Hacker News new | comments | show | ask | jobs | submit login

I'm not sure why this article keeps getting upvotes. This is an article about a person who won their state lottery 10 years ago, then lost all the money through constant, consistent poor decision-making. The winner was a small business owner, that's the only connection I can make.

I've heard this story dozens of times, usually from morally-aggressive people as an anecdote for why money is evil. I've heard it discussed on radio talk shows, and also by radio DJs. I could swear I've read about it here before, and I'm sure I've seen it on TV too.

I think the interesting point is that he already had a lot of money, and was perfectly capable of handling it. But when the money was handed to him (rather than earned) he went off the rails.

I'm not qualified to say whether that is a known psychological reaction, but it would seem relevant to the startup world.

My guess: unearned money gives one a sense of social status, and high social status (like power) corrupts. Most of the destructive things these people do are related to social status.

It doesn't sound to me like he necessarily has a money-management problem. He probably still is quite rich. It's the rest of his life that is ruined.

It hit home for me because it brought to light something I hadn't thought about before.

I, like a lot people, have had daydreams about winning the lottery and what I would do with the money. I'd consider myself relatively fiscally intelligent, I'd make a few gratuitous purchases but most of the money would get invested. However, my daydreams also include giving a lot of money to the people I love. Seems like a harmless, selfless gesture, but Jack Whittaker's generosity towards his granddaughter contributed to events that eventually led to her death.

Sure, I have no idea what his granddaughter was like before the money, and maybe she was already on that collision course, but it made me think about how giving someone a ton of money could seriously negatively impact their life.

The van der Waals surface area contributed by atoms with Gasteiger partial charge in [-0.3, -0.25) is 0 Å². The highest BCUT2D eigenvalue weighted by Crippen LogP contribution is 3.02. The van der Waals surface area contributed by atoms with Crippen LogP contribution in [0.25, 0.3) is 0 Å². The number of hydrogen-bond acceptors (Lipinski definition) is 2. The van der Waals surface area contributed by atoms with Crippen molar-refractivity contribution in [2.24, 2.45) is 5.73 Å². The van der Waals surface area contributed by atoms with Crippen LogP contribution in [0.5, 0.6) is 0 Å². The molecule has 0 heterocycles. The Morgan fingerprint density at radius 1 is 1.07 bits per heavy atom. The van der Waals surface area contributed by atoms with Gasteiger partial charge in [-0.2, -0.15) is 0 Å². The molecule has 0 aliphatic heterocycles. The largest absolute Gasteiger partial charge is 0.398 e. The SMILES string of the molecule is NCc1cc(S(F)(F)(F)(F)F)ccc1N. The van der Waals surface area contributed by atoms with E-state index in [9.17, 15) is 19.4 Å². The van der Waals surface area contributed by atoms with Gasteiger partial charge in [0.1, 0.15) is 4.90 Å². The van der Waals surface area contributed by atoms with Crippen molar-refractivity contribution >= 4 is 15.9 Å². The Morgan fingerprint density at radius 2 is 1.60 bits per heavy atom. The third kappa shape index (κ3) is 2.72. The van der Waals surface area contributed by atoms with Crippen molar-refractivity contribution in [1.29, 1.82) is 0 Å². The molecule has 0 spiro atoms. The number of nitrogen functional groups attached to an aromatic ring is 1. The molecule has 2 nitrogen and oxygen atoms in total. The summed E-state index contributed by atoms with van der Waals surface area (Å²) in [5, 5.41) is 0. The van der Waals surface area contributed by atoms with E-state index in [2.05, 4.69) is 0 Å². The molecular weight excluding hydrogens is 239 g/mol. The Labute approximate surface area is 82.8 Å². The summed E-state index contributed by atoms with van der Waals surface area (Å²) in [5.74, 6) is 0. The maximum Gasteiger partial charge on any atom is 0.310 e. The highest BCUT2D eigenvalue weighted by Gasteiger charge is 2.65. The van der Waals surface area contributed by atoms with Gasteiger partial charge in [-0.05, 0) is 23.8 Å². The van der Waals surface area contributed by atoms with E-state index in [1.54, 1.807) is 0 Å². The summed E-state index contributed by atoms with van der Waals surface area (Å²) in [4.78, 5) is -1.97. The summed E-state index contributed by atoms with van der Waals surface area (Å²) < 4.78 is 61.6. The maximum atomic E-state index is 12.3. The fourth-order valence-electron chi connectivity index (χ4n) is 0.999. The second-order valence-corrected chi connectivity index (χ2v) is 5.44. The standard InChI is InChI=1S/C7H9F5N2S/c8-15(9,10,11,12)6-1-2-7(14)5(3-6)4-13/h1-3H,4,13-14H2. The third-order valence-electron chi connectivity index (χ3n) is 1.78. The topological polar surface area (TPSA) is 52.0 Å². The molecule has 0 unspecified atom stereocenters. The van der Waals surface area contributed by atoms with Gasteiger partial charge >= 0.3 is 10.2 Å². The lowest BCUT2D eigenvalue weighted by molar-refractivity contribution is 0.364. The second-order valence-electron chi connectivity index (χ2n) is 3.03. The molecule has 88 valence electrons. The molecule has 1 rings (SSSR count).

I would never give lots of money to people I love. For the most part, they've struggled to get where they are in life, and that successful struggle is a source of pride and self respect.

If you give someone like that a lot of money, it makes all their own accomplishments meaningless in the same way the subject of the story had his own accomplishments made meaningless by such a big windfall. They'll lose a big source of self respect. They'll resent you for it, even if they don't understand why.

You're right about not giving a very large amount of money to people who aren't ready for it. When the protagonist of this article gave money to his daughter, he was basically giving her the same problem he had.

I'd feel obligated to pay for modest things for family and friends, like large holiday and birthday gifts, partial college for nieces and nephews -- maybe buy an "AirBnB condo" near campus and give them free room & board. Maybe give away a cheap good used car every year. Maybe angel invest in a couple of friends' startups.

Maybe it's because of my poor roots, but I would try to help out the people around me who've helped me in the past, in small ways.

Guidelines | FAQ | Support | API | Security | Lists | Bookmarklet | DMCA | Apply to YC | Contact